Reacting to this, Wine-Banks said she certainly would love to be the lawyer on the other side of his case, implying that it would be an easy win. Responding to Epshteyn, she said that he didn't do it legally because you can't create a fake slate of electors. It's fraud, she explained, and a conspiracy to interfere with the election, conspiracy to interfere with an official congressional proceeding, and conspiracy to commit forgery within the federal laws and state laws.

"You noted that two of the states caveated their forgeries by saying 'this is only good in the event that the legitimate slate of Democratic electors fails,'" she reclled. "Then we become the electors. But the other states all said we are the dually elected electors. That is clearly forgery. And there is a forgery statute not for forging money, which is normally how you think of forgery, but for other government-related documents."

Melber then played a clip of Epshteyn on Steve Bannon's show, trying to clean up the MSNBC interview.

"All I did was very calmly, methodically walk through the law," he claimed. "As the legal team, it was our job to make sure every constituency was covered. So, hence the process that was undertaken. It was loud and clear on MSNBC that, one, President Trump won the election. Two, that it was stolen. Three, a legal case was laid out."

Wine-Banks shot down every point he tried to make.

"There was no contingency in existence," she said to Epshteyn's claims. "It was clear who won the votes in that state. We have a rule where we count the votes of the people. Not the people who wanted it to be somebody else. But if you vote, your vote gets counted. You vote for an elector and only that elector can represent you and cast the ballot at the Electoral College. We should amend the Electoral College Act. We should eliminate the Electoral College. We have ways of communicating that do not require the Electoral College as it was set up in a time there weren't the official communication methods that we now have. But even under the laws now, there was nothing legal about what they did. And the elector slates were certified or ascertained, is the official word, were ascertained by each state, signed off by the governor, and sent officially to the Congress to be counted."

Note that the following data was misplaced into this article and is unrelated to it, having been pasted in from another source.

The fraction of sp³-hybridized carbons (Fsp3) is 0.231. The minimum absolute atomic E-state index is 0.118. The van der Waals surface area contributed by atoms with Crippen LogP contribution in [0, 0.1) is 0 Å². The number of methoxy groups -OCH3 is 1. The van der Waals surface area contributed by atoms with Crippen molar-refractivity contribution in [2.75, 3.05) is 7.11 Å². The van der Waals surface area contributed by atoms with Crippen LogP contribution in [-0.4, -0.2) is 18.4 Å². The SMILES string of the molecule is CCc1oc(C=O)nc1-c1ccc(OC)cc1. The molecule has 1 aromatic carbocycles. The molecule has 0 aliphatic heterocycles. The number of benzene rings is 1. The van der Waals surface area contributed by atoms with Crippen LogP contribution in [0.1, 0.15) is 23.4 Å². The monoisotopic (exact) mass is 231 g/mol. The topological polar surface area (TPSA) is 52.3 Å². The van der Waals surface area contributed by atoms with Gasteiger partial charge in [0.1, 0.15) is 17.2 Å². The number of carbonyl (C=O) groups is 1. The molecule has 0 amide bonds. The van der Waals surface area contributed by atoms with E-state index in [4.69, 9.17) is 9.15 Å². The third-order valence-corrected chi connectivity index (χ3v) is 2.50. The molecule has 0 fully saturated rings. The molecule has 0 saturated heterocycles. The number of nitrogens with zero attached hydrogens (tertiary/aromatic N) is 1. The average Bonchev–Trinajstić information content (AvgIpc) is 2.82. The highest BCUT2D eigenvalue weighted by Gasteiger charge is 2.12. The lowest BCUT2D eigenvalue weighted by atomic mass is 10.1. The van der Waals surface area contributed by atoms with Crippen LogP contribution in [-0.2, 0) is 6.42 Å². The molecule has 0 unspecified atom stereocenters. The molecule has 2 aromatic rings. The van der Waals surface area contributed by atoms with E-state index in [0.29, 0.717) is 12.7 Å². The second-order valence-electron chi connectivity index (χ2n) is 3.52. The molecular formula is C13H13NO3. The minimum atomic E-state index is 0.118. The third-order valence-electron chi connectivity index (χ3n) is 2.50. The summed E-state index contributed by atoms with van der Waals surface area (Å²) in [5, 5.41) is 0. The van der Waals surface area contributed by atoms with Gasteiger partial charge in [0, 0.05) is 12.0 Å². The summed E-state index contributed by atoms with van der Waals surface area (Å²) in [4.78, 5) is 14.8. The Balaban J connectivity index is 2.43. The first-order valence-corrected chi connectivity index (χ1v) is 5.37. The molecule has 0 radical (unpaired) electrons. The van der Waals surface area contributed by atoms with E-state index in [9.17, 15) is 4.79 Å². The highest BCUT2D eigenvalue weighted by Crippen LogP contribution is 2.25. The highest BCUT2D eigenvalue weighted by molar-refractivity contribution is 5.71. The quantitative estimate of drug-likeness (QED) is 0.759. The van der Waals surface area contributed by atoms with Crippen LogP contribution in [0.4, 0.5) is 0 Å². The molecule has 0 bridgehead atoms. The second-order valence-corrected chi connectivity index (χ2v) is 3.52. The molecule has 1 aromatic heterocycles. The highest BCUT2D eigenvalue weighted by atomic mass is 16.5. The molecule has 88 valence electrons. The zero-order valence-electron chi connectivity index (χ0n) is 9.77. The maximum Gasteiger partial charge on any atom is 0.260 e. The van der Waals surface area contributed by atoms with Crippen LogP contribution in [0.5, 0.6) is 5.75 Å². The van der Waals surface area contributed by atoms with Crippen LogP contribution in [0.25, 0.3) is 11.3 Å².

Wine-Banks closed by explaining specifics of how this case is somewhat similar to the plots in the Watergate scandal.

See the discussion below:

Offline Rick Plant

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Re: Trump supporters and conspiracy theory - Part 2
« Reply #4619 on: January 25, 2022, 02:23:32 PM »
'As corrupt as it comes': Damning evidence puts Trump at risk in quickly moving criminal investigation

MSNBC's Mika Brzezinski said the audio from Donald Trump's call to Georgia election officials never loses its power to shock.

In fact, the "Morning Joe" co-host said, the recording -- which is now a key piece of evidence that will be heard by a grand jury -- has only gotten worse with time.

"The investigation into whether or not President Trump tried to overturn his defeat in that state -- spoiler alert, he did, so I think we got that," said panelist Jonathan Lemire. "That phone call obviously is going to be the center of this. He hits the specific vote total that he needed to overturn the result, he's leaning on a fellow Republican, secretary of state Brad Raffensperger, there. A lot of legal experts have suggested that this case poses more legal peril to him than some of the others circulating, those in New York, there's an indication Washington, D.C. might investigate his words leading up to the insurrection."

"This is something to watch carefully," he added. "The next step will be subpoenas, whether or not Trump himself or those around him, some of the aides in the White House that day, including Mark Meadows, maybe they will get them, will they be forced to testify? That we will find out in the spring."

The evidence shows Trump tried to get losing results overturned in a number of states, but Brzezinski said nothing has emerged that's quite as egregious as the Georgia call.

"You know, that phone call gets worse with time, if it's possible," she said. "I mean, it was bad when we first heard it, but hearing him say, you know, you can simply say that you recalculated -- I mean, my God, as corrupt as it comes."